A Prospective Multicenter Study of Paroxysmal Nocturnal Hemoglobinuria Cells in Patients with Bone Marrow Failure. | Aplastic Anemia and MDS International Foundation

A Prospective Multicenter Study of Paroxysmal Nocturnal Hemoglobinuria Cells in Patients with Bone Marrow Failure.

Journal Title: 
Cytometry B Clin Cytom
Author(s): 
Raza A, Ravandi F, Rastogi A, Bubis J, Lim SH, Weitz I, Castro-Malaspina H, Galili N, Jawde RA, Illingworth A.
Primary Author: 
Raza A
Original Publication Date: 
Friday, October 11, 2013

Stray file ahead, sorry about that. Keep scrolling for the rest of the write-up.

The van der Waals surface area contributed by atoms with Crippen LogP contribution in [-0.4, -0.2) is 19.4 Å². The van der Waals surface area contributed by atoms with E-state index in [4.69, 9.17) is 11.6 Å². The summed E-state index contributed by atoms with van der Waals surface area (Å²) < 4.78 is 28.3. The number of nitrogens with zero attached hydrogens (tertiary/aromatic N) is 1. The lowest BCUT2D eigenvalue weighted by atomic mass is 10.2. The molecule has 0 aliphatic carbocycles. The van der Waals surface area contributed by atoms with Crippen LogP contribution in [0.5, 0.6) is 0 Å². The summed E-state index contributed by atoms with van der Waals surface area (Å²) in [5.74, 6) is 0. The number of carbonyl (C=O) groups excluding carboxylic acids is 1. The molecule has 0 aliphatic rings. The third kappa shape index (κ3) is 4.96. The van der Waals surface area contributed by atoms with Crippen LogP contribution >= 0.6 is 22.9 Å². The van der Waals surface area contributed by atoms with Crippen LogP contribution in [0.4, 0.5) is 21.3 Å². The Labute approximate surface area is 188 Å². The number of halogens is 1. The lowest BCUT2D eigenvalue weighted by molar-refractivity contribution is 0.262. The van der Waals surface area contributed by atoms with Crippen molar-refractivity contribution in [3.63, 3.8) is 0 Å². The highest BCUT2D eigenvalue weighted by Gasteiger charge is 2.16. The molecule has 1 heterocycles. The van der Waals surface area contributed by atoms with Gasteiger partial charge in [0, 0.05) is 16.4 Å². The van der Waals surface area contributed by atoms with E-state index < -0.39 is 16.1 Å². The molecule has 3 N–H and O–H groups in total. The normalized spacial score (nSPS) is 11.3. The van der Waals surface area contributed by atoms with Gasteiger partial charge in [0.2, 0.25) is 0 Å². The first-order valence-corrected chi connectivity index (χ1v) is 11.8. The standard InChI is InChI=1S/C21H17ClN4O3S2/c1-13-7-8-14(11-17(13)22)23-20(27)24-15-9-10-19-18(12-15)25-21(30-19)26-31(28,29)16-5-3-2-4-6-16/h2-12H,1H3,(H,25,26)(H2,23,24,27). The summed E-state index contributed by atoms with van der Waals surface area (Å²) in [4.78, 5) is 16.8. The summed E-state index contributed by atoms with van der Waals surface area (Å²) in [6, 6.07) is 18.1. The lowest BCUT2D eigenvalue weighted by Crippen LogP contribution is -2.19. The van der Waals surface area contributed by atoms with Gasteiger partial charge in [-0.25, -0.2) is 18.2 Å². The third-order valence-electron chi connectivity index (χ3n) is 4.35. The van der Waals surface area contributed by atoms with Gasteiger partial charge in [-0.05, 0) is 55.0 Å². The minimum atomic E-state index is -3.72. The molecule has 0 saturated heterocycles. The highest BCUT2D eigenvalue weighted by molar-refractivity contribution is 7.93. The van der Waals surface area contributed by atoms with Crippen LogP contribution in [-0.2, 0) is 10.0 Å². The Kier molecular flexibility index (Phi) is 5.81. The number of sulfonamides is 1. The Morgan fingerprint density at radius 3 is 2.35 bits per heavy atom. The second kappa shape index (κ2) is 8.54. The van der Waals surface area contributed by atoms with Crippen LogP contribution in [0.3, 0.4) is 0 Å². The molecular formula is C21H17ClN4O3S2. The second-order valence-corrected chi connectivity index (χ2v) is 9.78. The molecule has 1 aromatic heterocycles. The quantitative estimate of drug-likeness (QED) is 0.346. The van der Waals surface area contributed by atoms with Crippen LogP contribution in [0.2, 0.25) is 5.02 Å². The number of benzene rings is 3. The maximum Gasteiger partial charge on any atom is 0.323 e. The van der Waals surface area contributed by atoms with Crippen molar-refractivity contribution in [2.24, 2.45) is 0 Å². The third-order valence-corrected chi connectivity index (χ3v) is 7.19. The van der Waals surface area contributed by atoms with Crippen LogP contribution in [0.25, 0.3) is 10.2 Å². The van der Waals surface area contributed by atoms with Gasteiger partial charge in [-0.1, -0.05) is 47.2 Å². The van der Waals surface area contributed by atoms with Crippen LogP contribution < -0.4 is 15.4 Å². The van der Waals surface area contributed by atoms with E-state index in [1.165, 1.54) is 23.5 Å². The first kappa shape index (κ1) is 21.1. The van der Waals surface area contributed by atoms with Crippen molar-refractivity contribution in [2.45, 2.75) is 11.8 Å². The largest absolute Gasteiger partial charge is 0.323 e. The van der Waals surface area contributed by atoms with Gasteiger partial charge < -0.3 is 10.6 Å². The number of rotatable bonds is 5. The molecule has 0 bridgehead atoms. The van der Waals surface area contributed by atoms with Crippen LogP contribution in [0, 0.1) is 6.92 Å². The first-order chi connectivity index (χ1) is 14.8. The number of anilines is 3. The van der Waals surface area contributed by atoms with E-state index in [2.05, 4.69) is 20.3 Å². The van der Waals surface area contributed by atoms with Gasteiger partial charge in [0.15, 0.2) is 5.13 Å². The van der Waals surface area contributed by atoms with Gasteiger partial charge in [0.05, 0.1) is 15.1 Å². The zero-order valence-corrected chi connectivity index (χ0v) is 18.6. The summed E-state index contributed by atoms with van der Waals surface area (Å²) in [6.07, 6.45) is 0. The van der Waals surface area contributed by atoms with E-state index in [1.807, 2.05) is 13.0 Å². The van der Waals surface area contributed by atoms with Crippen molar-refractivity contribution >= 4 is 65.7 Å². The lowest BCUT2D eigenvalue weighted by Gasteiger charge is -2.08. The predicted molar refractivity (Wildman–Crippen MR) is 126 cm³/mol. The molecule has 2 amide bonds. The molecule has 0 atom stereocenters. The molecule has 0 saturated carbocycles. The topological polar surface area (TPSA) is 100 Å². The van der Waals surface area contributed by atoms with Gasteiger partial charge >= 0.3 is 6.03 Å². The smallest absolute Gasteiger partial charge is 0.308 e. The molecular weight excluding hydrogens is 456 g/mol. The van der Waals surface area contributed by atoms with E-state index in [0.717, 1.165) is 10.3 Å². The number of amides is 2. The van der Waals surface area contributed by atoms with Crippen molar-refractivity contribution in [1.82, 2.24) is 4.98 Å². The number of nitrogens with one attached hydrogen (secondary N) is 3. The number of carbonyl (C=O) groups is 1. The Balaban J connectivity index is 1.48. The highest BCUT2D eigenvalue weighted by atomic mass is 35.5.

Background: Paroxysmal nocturnal hemoglobinuria (PNH), a rare clonal hematopoietic stem cell disorder, is characterized by chronic, uncontrolled complement activation leading to intravascular hemolysis and an inflammatory prothrombotic state. The EXPLORE study aimed to determine the prevalence of undiagnosed PNH in patients with aplastic anemia (AA), myelodysplastic syndrome (MDS), and/or other bone marrow failure (BMF) syndromes and the effect of PNH clone size on hemolysis. Methods: Patients, selected from medical office chart reviews, had blood samples collected for hematologic panel testing and for flow cytometry detection of PNH clones. Results: Granulocyte PNH clones ≥ 1% were detected in 199 of all 5398 patients (3.7%), 93 of 503 AA patients (18.5%), 50 of 4401 MDS patients (1.1%), and 3 of 130 other BMF patients (2.3%). Higher-sensitivity analyses detected PNH clones ≥ 0.01% in 167 of 1746 patients from all groups (9.6%) and in 22 of 1225 MDS patients (1.8%), 116 of 294 AA patients (39.5%), and 4 of 54 other BMF patients (7.8%). Among patients with PNH clones ≥ 1%, median clone size was smaller in patients with AA (5.1%) than in those with MDS (17.6%) or other BMF (24.4%), and the percentage of patients with lactate dehydrogenase levels (a marker for intravascular hemolysis) ≥ 1.5 × upper limit of normal was smaller in patients with AA (18.3%) than in those with MDS (42.0%). Conclusions: These results confirm the presence of PNH clones in high-risk patient groups and suggest that screening of such patients may facilitate patient management and care. © 2013 Clinical Cytometry Society.